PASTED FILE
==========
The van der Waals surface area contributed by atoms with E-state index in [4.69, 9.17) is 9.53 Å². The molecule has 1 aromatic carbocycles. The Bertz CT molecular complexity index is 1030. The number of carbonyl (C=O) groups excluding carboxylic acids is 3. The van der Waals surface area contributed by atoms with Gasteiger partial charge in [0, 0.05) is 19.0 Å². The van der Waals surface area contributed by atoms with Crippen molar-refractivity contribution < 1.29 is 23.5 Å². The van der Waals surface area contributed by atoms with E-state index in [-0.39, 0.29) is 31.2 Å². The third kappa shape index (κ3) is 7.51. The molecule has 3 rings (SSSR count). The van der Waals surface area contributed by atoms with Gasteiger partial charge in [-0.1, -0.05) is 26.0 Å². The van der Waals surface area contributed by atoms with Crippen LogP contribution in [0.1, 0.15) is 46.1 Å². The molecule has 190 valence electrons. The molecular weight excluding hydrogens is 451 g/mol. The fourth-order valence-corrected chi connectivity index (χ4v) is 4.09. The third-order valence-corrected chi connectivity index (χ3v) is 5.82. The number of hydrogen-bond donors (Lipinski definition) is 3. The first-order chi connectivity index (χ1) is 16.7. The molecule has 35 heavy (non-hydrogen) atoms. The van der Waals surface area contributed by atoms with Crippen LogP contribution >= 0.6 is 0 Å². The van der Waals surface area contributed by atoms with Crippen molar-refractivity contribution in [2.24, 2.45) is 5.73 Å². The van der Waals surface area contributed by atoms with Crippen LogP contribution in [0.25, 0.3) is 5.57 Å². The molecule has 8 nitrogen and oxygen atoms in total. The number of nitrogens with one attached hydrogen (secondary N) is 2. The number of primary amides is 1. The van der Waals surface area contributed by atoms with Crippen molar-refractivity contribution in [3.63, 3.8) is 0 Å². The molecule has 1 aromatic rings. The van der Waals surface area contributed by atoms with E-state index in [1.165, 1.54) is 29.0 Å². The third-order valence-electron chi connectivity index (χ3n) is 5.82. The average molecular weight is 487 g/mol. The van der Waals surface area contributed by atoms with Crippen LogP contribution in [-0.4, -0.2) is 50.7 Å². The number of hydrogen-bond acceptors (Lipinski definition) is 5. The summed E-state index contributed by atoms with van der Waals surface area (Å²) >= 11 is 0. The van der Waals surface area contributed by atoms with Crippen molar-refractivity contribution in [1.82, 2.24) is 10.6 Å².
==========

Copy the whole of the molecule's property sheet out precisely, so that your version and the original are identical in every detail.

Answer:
The van der Waals surface area contributed by atoms with E-state index in [4.69, 9.17) is 9.53 Å². The molecule has 1 aromatic carbocycles. The Bertz CT molecular complexity index is 1030. The number of carbonyl (C=O) groups excluding carboxylic acids is 3. The van der Waals surface area contributed by atoms with Gasteiger partial charge in [0, 0.05) is 19.0 Å². The van der Waals surface area contributed by atoms with Crippen molar-refractivity contribution < 1.29 is 23.5 Å². The van der Waals surface area contributed by atoms with E-state index in [-0.39, 0.29) is 31.2 Å². The third kappa shape index (κ3) is 7.51. The molecule has 3 rings (SSSR count). The van der Waals surface area contributed by atoms with Gasteiger partial charge in [-0.1, -0.05) is 26.0 Å². The van der Waals surface area contributed by atoms with Crippen LogP contribution in [0.1, 0.15) is 46.1 Å². The molecule has 190 valence electrons. The molecular weight excluding hydrogens is 451 g/mol. The fourth-order valence-corrected chi connectivity index (χ4v) is 4.09. The third-order valence-corrected chi connectivity index (χ3v) is 5.82. The number of hydrogen-bond donors (Lipinski definition) is 3. The first-order chi connectivity index (χ1) is 16.7. The molecule has 35 heavy (non-hydrogen) atoms. The van der Waals surface area contributed by atoms with Crippen LogP contribution >= 0.6 is 0 Å². The van der Waals surface area contributed by atoms with Crippen molar-refractivity contribution in [2.24, 2.45) is 5.73 Å². The van der Waals surface area contributed by atoms with Crippen LogP contribution in [0.25, 0.3) is 5.57 Å². The molecule has 8 nitrogen and oxygen atoms in total. The number of nitrogens with one attached hydrogen (secondary N) is 2. The number of primary amides is 1. The van der Waals surface area contributed by atoms with Crippen molar-refractivity contribution in [3.63, 3.8) is 0 Å². The molecule has 1 aromatic rings. The van der Waals surface area contributed by atoms with E-state index in [1.165, 1.54) is 29.0 Å². The third-order valence-electron chi connectivity index (χ3n) is 5.82. The average molecular weight is 487 g/mol. The van der Waals surface area contributed by atoms with Crippen LogP contribution in [-0.4, -0.2) is 50.7 Å². The number of hydrogen-bond acceptors (Lipinski definition) is 5. The summed E-state index contributed by atoms with van der Waals surface area (Å²) >= 11 is 0. The van der Waals surface area contributed by atoms with Crippen molar-refractivity contribution in [1.82, 2.24) is 10.6 Å².